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Review: Centenario Rum 7, 9, 12, 20, 25 and 30 Years Old

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Centenario Rum, also known as Ron Centenario (and not to be confused with Gran Centenario Tequila), is based in Costa Rica, where the company produces a massive number of expressions, all made from local sugar can and aged in oak.

Centenario sent its core lineup of six rums for us to review (there’s also an 18 year old , from its affordable 7 year old to its ultra-rare 30 year old. The 7, 9, and 12 year old rums are all aged “Spanish style” in barrels (and thus represent true age statements). The 20, 25, and 30 year old rums are all made in the solera style, so those years represent the oldest spirit in the bottle.

Thoughts on the series of six rums, which have recently seen updated packaging, including gift boxes or canisters, follow.

All are 80 proof.

Centenario Rum Anejo Especial 7 Years Old – Still youthful on the nose, but engaging, with ample vanilla of course, plus some coconut, almond, and quite gentle baking spice notes. Similar notes fill the palate, but the body is on the small side — slightly funky, not in a bad way — and the finish is short. Though it’s got a decent amount of age on it, it’s a rum built for mixing, not sipping. Which is fine, because we have a long way to go here. B / $18

Centenario Rum Conmemorativo 9 Years Old – Two extra years make a modest difference here, namely in the body, which is stronger and more pungent, with a slightly winey character. That aside, more coconut and an emerging chocolate note arise to complement the vanilla at the rum’s core, leading to a sharper finish that hints at sherry. B+ / $23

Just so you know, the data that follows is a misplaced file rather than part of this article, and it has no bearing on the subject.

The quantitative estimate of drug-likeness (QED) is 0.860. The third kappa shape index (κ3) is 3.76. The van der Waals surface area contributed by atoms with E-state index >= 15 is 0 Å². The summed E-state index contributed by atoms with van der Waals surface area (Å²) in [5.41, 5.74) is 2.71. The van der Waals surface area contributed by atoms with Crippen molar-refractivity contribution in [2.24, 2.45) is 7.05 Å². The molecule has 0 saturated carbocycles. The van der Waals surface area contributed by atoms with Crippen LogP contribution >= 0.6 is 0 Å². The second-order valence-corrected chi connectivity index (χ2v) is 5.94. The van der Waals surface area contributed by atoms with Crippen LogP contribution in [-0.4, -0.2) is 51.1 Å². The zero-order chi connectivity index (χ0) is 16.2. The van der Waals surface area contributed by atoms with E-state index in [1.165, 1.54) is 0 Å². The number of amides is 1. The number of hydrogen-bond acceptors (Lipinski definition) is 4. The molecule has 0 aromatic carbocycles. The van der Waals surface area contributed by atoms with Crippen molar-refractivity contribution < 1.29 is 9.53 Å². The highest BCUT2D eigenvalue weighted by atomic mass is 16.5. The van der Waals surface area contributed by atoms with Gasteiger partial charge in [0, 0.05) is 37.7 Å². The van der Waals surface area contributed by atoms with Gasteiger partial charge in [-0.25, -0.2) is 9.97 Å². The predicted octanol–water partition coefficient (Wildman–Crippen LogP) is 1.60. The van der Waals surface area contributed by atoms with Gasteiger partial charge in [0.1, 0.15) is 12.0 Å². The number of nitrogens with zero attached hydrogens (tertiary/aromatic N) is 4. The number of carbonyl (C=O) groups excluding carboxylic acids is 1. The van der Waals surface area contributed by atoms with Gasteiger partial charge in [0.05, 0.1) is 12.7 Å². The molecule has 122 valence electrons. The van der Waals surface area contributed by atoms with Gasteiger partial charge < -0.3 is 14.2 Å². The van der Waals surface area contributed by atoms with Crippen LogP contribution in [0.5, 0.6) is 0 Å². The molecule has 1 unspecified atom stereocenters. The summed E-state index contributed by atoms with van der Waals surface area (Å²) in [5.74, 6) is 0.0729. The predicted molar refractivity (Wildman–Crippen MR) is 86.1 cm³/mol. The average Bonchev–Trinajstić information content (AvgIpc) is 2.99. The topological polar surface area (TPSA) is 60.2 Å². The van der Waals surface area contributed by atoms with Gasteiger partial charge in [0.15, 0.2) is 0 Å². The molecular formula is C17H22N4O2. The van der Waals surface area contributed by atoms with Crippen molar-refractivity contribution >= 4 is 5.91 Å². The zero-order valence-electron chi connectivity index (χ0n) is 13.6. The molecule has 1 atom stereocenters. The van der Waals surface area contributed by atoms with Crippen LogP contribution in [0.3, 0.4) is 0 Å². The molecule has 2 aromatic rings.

Centenario Rum Gran Legado 12 Years Old – Some clearly older notes percolate here, the nose taking on a winey, sherried note, heavy with notes of baking spice. A salted caramel character is heavy on the palate, with the coconut notes taking on a more toasted character. While it’s slightly chocolaty on the finish, the fortified wine notes are what endure the longest. B+ / $30

Centenario Rum Fundacion 20 Years Old – Getting into the solera releases (this one is 6 to 20 years old), the rum finds a particularly wine-heavy character to it, almost brandy-like at times. Notes of tobacco and old wood begin to appear on the nose, while notes of sour cherry, intense vanilla, and cocoa powder dominate the palate. The finish finds a certain sweetness, almost like a candied strawberry, lingering for some time. In the end, there’s an impressive balance between the spirit-driven power and the elegance that comes with extended time in wood. A lovely rum that straddles the line between crowd-pleaser and sophisticated sipper. A- / $40

Centenario Rum Gran Reserva 25 Years Old – This 6 to 25 year old solera style rum is very dark, like that of strong tea, with a deep and powerful nose that offers notes of coffee, aged sherry, cocoa powder, and walnut oil. Raisiny and spicy on the palate, notes of furniture polish, old leather, and mocha dominate, the finish bouncing between those strong wine and coffee notes. Rich, but with some acidity to give it life on the palate, it’s a pure sipper that invites examination and discussion. A- / $60

Centenario Rum Edicion Limitada 30 Years Old – The top of the line carries less age information than the 20 and 25: All we know is the maximum age of this solera style rum is 30 years old. It continues the theme started by the 20 and 25 year olds, pushing further the agenda of coffee and increasingly dark chocolate. While very winey on the nose, the composition is sweeter on the palate than the 20 or the 25, those nutty notes taking on a candied character, the more intensely oily, polish-heavy notes mellowing just enough to let the fruit in the rum pop. The finish is still sharp and strong, but the warming character fits what’s come before perfectly. Try this after dinner instead of a cup of coffee. A / $100

roncentenario.eu

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Christopher Null

Christopher Null is the creator and editor in chief of Drinkhacker.com, a veteran technology journalist, and the owner of Null Media, a custom blogging company.

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